#roadtripsweden: The damper tester of the prototypes
Automotive-sector | Engineering | mobility of the future | People at thyssenkrupp | On their road trip to Arvidsjaur, Sweden, our automotive experts test their high-tech components under extreme conditions – high-tech dampers from thyssenkrupp Bilstein included. However, who decides how sports, comfort or off-road driving profiles should feel in practice? The answer: colleagues like Matthias Grünig. The test driver is part of the team that travels to northern Sweden. He has told us why the dampers of the future not only look ahead but could even prevent diseases.
Today’s high-tech components are a real blessing for drivers who value comfort but still don’t want to commit themselves to a particular surface. Whether in city traffic, on the motorway or off-road – the adaptive damper control in modern shock absorbers ensures that drivers are able to change the driving behavior at the touch of a button.
Matthias Grünig is one of few who knows what an enormous influence a damper has on the driving experience. Together with manufacturers such as Mercedes or Porsche, the Bilstein expert from the “Drive and Handling” division feels into various surfaces on test tracks and adjusts the suspension until the result fully convinces his customers.
“While partners like Porsche naturally tend to go in a sporty direction, a Mercedes suspension is traditionally more comfortable, even though this has changed somewhat in recent years,” says Matthias. “This basic hydraulic tuning takes place with the aid of so-called tuning dampers. The consumer driver then only has to select the preferred driving mode at the push of a button – the software takes care of the rest”.
As much as this job sounds like it: The 55-year-old doesn’t see himself as a classic test driver. “My department does road tests – not test drives in the true sense of the word. What’s vital is that the car swings in parallel. The car should practically float,” the 55-year-old sums up his mission. “That’s why in fact, dampers don’t absorb shocks but rather vibrations.”
BILSTEIN dampers: Flexibly adjusted to every driving preference
Above all, Matthias sees the decisive advantage of BILSTEIN dampers for the OEM market in their flexibility. “With our semi-active damper solutions, customers can simultaneously cover an entire range of possible suspension settings, ranging from soft to hard. In the end, this also gives the private driver the freedom to be on the road both comfortable and sporty, with the same car.”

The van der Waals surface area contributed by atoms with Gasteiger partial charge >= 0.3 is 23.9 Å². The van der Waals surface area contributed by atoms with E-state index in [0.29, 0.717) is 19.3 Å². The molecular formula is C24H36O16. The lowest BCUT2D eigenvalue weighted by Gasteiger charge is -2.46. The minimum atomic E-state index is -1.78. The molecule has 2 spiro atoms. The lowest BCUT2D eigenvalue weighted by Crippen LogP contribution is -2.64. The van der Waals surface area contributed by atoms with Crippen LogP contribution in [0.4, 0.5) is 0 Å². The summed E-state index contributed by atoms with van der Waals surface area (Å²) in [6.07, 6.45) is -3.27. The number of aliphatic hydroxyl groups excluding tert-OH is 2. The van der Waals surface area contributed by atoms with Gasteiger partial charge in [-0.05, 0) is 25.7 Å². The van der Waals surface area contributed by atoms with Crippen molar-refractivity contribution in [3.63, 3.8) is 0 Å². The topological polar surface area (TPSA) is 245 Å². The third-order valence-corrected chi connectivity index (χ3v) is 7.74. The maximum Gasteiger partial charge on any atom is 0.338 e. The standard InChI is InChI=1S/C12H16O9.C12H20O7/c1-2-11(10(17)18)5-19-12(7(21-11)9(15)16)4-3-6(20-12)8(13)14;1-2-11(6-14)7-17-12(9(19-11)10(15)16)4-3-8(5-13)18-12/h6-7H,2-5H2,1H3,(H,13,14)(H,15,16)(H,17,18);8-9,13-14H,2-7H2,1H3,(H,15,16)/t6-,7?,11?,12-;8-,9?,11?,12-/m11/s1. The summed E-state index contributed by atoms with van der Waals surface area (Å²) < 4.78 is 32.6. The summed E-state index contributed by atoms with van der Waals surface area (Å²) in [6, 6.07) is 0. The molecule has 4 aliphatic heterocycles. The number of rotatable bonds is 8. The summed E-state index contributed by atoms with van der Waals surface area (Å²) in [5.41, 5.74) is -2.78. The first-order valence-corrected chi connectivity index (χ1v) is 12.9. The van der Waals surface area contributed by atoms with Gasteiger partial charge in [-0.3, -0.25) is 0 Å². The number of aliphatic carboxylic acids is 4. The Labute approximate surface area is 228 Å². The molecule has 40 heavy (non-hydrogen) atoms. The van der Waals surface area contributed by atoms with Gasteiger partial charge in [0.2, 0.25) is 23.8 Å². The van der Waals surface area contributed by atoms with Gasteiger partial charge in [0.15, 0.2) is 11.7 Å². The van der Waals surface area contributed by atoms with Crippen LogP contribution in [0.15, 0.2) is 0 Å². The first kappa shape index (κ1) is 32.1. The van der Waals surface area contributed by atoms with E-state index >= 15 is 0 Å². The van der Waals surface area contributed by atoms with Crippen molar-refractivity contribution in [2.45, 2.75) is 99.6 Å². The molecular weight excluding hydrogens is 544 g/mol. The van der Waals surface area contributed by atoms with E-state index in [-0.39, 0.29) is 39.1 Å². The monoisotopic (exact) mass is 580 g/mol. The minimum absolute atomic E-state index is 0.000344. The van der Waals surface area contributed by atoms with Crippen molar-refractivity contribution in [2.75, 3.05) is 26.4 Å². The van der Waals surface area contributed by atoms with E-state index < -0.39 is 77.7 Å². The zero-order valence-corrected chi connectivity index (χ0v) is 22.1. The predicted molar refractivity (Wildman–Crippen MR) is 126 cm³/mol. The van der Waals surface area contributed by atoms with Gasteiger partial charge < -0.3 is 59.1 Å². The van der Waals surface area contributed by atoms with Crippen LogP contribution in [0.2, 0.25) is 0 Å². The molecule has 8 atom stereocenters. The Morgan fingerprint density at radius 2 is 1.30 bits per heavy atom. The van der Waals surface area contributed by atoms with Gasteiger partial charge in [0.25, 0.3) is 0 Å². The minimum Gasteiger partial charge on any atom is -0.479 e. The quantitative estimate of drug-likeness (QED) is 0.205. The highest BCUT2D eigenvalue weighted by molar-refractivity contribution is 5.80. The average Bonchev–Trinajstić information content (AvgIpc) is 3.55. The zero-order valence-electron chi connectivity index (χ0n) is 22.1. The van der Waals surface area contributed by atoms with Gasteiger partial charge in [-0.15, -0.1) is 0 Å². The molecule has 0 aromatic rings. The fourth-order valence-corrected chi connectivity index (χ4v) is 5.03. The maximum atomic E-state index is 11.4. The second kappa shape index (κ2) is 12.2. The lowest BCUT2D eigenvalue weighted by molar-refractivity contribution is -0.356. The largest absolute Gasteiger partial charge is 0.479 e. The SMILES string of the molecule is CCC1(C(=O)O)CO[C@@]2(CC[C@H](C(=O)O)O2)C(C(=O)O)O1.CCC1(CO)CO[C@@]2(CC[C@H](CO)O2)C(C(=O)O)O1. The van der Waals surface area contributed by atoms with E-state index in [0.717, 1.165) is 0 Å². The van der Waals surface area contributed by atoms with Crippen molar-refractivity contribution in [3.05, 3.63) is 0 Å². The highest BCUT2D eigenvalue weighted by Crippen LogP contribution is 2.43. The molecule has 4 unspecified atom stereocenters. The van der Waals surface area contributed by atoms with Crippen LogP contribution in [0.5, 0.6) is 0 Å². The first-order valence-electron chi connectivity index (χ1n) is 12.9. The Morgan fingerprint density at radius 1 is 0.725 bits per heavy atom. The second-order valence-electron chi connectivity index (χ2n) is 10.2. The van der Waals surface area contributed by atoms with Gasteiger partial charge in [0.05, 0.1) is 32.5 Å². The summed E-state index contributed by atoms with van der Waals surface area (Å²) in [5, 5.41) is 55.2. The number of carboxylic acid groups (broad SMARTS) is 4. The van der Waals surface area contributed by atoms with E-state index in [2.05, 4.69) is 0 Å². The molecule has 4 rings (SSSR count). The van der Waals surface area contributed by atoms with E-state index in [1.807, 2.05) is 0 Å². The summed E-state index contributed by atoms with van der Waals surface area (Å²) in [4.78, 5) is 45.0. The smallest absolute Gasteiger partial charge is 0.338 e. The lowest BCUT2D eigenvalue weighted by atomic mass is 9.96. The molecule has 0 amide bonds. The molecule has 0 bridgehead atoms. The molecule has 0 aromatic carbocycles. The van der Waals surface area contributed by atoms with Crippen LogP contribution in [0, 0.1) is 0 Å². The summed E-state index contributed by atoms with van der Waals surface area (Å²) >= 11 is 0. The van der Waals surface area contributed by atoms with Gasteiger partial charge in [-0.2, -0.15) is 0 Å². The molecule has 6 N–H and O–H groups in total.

Dampers that predict the road ahead
For the expert, however, the Holy Grail of dampers is an active adjustment system with which tomorrow’s dampers act intelligently and with foresight. “We are currently working on conscious control of the hydraulics. This means that the system uses a camera system to identify a bump in the road ahead – even before the sensor in the vehicle itself detects the unevenness. In this way, the damper is able to “prepare” itself for the bump in advance, minimize vibrations and in turn, decisively increase driving comfort.”
Could future dampers bring travel sickness to an end?
A phenomenon that Matthias’ team also approaches is travel sickness or commonly known as “motion sickness”. For some drivers and passengers, it transforms car journeys into a completely unpleasant experience, involving headaches, dizziness or nausea. “In a pilot project, we are currently developing initial ideas on how to minimize the symptoms of travel sickness using new damper solutions. A huge field for which we still have a lot of theoretical preparatory work and research to do. Nevertheless, achieving this goal is a great vision for the future for all of us here, also with regards to the future of autonomous driving”.
Road trip to Sweden: experiencing the prototypes of the past in a long-term test
Matthias has now been with thyssenkrupp Bilstein for around 18 years. The enthusiasm for his job has not changed since the beginning. “It’s a great feeling to be able to drive prototypes that the general public has never seen or even driven before – instead of just sitting in the office. That’s why my heart beats, especially because I meet many interesting colleagues, customers and engineers.”
On the road trip to Sweden, Matthias can live out exactly these advantages to the maximum. “We have vehicles from a wide variety of manufacturers with us that have one thing in common: Our components are inside all of them. It’s incredibly exciting to see how these components perform during such a long and demanding journey. After all, I worked on many of them myself during their development. Being able to see what happened to the prototypes from back then now – that’s simply great,” he explained with a smile.
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